Bourdieu extends the limits an economistic critique. In his examination of exchange, Bourdieu discovers the interrelation between social, symbolic and economic/ political orders. Moreover, he demonstrates the fundamental role of the symbolic schemas which create social order, and thereby structure relationships of power, exchange, hierarchy. Systems of domination run much deeper than the distribution of resources and power. Beneath the social and political order is a mystified symbolic order which we do not recognize as present. If un-interrupted by discordant voices, this symbolic order reproduces itself just as it perpetuates the hierarchical distribution of political and cultural capital.
As critical readers of Bourdieu, we may wish to consider his use of anthropological observation --his status as a French social scientist in the post colonial space of the Maghreb. Personally, I was very seduced by Bourdieu's method and argument, but I also think that his cross-cultural conclusions and his use of a primitive-society-case-study need to be carefully scrutinized.
From our position in the graduate school classroom, Bourdieu's work seems multiply suggestive. It seems to me that his comprehensive vision of systems of symbolic, economic and political exchange could inform our readings of literary texts in many interesting ways. Likewise, Bourdieu's critique could be useful in understanding the social and political role of the intellectual and of the academy -- a question raised two weeks ago in our reading of Radhakrishnan.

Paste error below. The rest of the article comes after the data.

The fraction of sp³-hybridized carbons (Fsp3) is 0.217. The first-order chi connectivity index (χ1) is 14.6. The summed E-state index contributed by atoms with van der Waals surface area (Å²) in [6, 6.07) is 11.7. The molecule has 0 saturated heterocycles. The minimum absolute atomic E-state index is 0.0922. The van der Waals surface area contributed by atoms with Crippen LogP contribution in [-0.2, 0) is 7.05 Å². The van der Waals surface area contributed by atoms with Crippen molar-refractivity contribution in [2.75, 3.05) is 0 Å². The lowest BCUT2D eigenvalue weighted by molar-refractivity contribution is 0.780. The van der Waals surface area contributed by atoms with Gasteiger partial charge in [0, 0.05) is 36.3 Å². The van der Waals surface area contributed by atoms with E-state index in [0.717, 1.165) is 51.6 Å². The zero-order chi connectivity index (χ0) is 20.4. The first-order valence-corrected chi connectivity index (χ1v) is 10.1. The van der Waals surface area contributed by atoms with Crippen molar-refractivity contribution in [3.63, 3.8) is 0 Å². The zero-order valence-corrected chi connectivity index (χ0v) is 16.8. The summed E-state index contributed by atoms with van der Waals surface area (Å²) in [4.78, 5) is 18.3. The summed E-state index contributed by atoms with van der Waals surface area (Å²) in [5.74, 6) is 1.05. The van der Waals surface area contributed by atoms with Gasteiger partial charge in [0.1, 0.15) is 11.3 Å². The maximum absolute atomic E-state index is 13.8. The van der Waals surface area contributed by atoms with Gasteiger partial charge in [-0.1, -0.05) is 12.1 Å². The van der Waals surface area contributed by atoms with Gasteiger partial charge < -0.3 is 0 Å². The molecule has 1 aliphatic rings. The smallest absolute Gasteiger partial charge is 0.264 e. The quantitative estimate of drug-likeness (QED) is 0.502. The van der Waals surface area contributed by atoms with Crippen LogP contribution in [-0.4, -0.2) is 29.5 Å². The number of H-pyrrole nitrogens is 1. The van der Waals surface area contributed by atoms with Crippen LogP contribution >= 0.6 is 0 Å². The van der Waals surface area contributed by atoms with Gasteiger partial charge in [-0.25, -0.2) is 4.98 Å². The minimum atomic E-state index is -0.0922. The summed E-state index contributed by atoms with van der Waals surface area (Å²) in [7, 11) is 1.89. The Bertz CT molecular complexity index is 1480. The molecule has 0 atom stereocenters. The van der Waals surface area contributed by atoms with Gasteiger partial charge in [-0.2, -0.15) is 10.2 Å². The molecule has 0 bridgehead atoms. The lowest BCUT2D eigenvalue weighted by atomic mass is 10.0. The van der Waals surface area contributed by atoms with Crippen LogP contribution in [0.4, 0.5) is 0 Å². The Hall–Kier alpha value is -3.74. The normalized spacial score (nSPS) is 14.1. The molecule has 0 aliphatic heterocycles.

Bourdieu's analysis of literary text as cultural capital situates our endeavor as intellectuals within the (exchangist) structure of social power and hierarchy. According to Bourdieu's optic, our place in the societal structure of domination is neither neutral nor marginal. As career academics in training, we have inserted ourselves into an institutionalized economy of titles, degrees, prizes, authority, and (maybe someday) remunerated positions which is fundamental to the circulation of the cultural capital so directly tied to both economic and political domination. Bourdieu's analysis compels us to examine our possible status as the dominators who, because of the establishment of a smooth-running and self-reproducing social order, no longer need to act as direct agents for their own domination. Indeed, according to Bourdieu, (we?) the subjects who inhabit privileged roles in the social stucture remain unaware of both the arbitrary (violent or oppressive) order of things and our own position as the beneficiaries of this order.
As with all such social criticism, Bourdieu's critique raises the final question of "which way out?" In his analysis of doxa, orthodoxy, and heterodoxy, Bourdieu suggests that through inter cultural contact, symbolic-social-political-economic schemas can be uncovered and challenged. In a footnote, he puts forth the city as a possible locus for contact and dialogue -- a necessary condition for the demystification of social symbolic orders. Yet, even as doxa is replaced by an orthodoxy that can no longer seamlessly perpetuate itself nora fully enforce its order, symbolic orders seem to proliferate and succeed each other. As in a gift economy, in a capitalist system the fundamental role played by symbolic economies (the circulation of art, style, luxury, taste, and education) in the circulation of real economic and political privilege remains hidden until cultural discourses such as Kant's are challenged by critiques such as Bourdieu's.
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